Let the Crypto Burn

Let the Crypto Burn

Stephen Cecchetti is the Rosen Family Chair in International Finance at the Brandeis International Business School. Kim Schoenholtz is Clinical Professor Emeritus at NYU’s Stern School of Business.

In the aftermath of FTX’s collapse, authorities should resist the urge to create a parallel legal and regulatory framework for the crypto industry. It is far better to do nothing and let the crypto burn.

Actively intervening would lend undeserved legitimacy to a system that does little to support real economic activity. It would also provide an official stamp of approval for a system that currently poses no threat to financial stability and lead to calls for public bailouts when crypto inevitably breaks out again.

Finance is a matter of trust. The loss of trust due to growing failures is already driving the demise of crypto. The market capitalization of the myriad “coins” is down about 75% from its peak in November 2021.

Crypto market capitalization ($tn), January 1, 2017 to November 13, 2022 © Source: Coinmetrics. Note that the levels here are slightly lower than CoinMarketCap.

It’s hard to imagine confidence in crypto recovering from the scale and scope of FTX’s failures. Until very recently, FTX was a top exchange and was widely touted as a guide in an industry plagued by quacks. However, FTX has intentionally chosen to locate in a jurisdiction beyond the legal and regulatory jurisdiction of countries with the largest financial systems.

Additionally, reports now reveal that FTX lacked transparency, misused client funds, engaged in related party relationships, had weak corporate governance and accepted phantom guarantees, as well as other dangerous practices.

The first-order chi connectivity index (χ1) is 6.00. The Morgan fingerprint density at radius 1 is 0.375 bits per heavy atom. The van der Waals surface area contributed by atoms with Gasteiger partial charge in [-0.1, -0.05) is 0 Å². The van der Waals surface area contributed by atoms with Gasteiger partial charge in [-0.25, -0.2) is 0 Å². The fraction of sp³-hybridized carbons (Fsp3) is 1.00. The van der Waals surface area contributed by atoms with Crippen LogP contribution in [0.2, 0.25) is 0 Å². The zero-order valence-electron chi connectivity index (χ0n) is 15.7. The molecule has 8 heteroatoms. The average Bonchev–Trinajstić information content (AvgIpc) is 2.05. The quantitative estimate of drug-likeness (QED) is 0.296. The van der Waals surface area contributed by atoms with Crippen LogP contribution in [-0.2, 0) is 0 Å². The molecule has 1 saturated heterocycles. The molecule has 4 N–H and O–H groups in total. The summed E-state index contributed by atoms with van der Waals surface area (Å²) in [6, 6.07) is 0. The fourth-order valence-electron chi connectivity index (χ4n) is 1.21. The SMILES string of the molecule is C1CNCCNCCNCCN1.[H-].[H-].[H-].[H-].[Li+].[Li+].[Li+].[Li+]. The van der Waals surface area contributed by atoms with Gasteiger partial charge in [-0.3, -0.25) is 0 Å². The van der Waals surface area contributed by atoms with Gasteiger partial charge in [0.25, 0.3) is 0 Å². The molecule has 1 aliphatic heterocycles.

Simply put, the crypto system as it currently exists is not sustainable. In the absence of clear and easily enforceable property rights, relying solely on private investors to monitor and discipline the behavior of opaque intermediaries has never been safe and effective. There is no prospect of a technological solution to these age-old problems.

The big question therefore is whether authorities should create a new regulatory and supervisory framework that protects property rights and enforces the principles of security and soundness. Worried about further losses from the crypto meltdown, many people are calling for new rules to protect consumers.

Ironically, however, attempts to create a separate structure to regulate and oversee crypto will only make the financial system less, not more, sure.

This is true for two reasons. First, it will encourage banks to both buy crypto assets and lend against them as collateral, making the banking system vulnerable to falling market values. In contrast, even the ongoing collapse of crypto stocks and institutions has had virtually no impact on the well-being of traditional financial markets and businesses.

Second, new rules would result in a migration of financial activity from traditional finance to the even less regulated, but newly sanctioned world of crypto. Crypto and traditional finance are simply combinations of a database and computer code. It would be simple for a bunch of technicians to convert any set of conditional cash flows from one to the other. For example, imagine someone chooses to issue claims on their company as a crypto token rather than conventional equity to take advantage of looser rules on disclosure, accounting, custody, etc.

If new rules are needed, they are those that limit the exposure of traditional leveraged intermediaries to the crypto world.

Banks, dealers, insurers and pension funds should not be allowed to buy and hold crypto or accept it as collateral. Essentially, crypto today is just a multiplayer online video game (like World of Warcraft). If virtually all transactions remain internal to the crypto world with no ties to the real economy, the process could just as well happen on Mars, leaving traditional finance untouched.

The overriding goal of policymakers should be to keep crypto systemically irrelevant. The best way to do that is to let it implode under the pressure of its dangerous and unhealthy business practices. Meanwhile, authorities should constantly report that the crypto is plagued with failures and fraud.

Rather than create a new legal and regulatory framework that legitimizes crypto, we should just let it burn.

#Crypto #Burn

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